All this to say, the Tilth Conference, with all of its network, workshops, and wealth of information is my ideal place to glean insight and learn more about how I can effectively carry out my passion and career. It was such an honor to be able to attend this event, and I am very grateful to those who made this experience possible. Read more »

Filed under Community and Society, Sustainability
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A Reinterpretation of Values

Posted by James Gonzalez | December 17, 2015

This year CSANR sponsored registration for several WSU students to attend Tilth Producers of WA annual conference.  We will be posting reflections written by the students over the next several weeks. Please feel free to comment and give these students your feedback.

James Gonzalez, student guest-blogger.

James Gonzalez, student guest-blogger.

What do I consider “valuable”? How do I determine what has worth and what doesn’t? Am I really in such a position that I can assign value to things? These are questions that I asked myself after attending this year’s Tilth Producers of Washington Conference. My name is James Gonzalez and I am a junior majoring in both organic agriculture systems and viticulture & enology at Washington State University in Pullman.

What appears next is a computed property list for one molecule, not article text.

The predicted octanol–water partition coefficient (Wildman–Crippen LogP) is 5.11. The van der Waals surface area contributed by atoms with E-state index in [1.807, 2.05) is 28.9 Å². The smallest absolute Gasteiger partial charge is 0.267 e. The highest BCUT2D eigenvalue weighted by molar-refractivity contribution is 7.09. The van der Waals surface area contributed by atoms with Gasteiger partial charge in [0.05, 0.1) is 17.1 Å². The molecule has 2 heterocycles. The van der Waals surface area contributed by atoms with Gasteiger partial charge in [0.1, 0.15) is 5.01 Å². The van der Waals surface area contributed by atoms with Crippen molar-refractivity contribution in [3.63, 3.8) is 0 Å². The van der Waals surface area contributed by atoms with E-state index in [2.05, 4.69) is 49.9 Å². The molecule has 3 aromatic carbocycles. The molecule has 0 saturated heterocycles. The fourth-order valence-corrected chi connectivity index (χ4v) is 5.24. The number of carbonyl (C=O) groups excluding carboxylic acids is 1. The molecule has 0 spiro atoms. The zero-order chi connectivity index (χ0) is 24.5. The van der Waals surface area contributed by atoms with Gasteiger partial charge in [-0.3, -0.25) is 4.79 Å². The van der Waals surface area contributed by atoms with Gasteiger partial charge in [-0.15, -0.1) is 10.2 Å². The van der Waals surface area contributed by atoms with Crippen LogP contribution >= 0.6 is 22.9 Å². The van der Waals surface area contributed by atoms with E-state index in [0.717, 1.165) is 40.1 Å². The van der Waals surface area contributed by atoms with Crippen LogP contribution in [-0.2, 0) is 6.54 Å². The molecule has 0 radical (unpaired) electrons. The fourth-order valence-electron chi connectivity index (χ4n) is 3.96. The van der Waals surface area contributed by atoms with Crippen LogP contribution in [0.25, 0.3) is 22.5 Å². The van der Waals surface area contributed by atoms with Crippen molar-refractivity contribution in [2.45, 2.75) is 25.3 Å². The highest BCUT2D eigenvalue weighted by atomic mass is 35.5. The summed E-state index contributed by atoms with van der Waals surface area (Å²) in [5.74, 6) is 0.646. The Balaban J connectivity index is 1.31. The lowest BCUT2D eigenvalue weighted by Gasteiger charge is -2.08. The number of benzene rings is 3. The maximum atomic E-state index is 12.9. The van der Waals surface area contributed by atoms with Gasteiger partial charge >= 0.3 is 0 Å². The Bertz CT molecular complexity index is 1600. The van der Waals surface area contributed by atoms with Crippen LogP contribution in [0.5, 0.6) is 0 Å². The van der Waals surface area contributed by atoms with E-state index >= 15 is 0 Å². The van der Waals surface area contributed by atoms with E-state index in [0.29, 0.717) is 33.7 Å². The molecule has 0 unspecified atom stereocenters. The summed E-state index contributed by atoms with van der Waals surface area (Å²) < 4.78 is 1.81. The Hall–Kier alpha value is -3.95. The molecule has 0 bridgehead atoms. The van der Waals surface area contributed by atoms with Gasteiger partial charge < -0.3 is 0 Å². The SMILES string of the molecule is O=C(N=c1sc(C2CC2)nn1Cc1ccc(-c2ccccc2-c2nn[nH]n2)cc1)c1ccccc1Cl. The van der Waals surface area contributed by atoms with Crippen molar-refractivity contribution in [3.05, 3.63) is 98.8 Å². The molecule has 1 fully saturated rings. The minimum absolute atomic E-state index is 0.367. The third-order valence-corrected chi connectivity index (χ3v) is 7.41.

This year marks the third time I have attended the Tilth Producers conference in Washington. The first time I attended was in Yakima and the second time was in Vancouver. Both of my previous adventures at the conference left me filled with both knowledge and questions; questions that would eventually provide me with insight. This year turned out to be no different. Read more »

Filed under Community and Society, Sustainability
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Extension Evolves: Outreach to Latino farmers in western Washington

Posted by Louisa Winkler | December 14, 2015

This year CSANR sponsored registration for several WSU students to attend Tilth Producers of WA annual conference.  We will be posting reflections written by the students over the next several weeks. Please feel free to comment and give these students your feedback.

Louisa Winkler, student guest-blogger.  Winkler is a PhD student in plant breeding.  She is developing oat varieties and end-user applications for western WA.

Louisa Winkler, student guest-blogger. Winkler is a PhD student in plant breeding. She is developing oat varieties and end-user applications for western WA.

Latino farm workers in western Washington

In western Washington’s Skagit County, many of the people working on farms have immigrated from Latin American countries, primarily Mexico, in the last one or two generations.  In 2014, Skagit County’s population was 17.8% Hispanic or Latino (U.S. Census Bureau).  Indeed, the agricultural sector’s reliance on immigrant labor from Central and South America is nationwide; the most recent data from the National Agricultural Workers Survey reports that 74% of farm workers named Mexico as their country of birth (data available at https://naws.jbsinternational.com/3/3.php). Read more »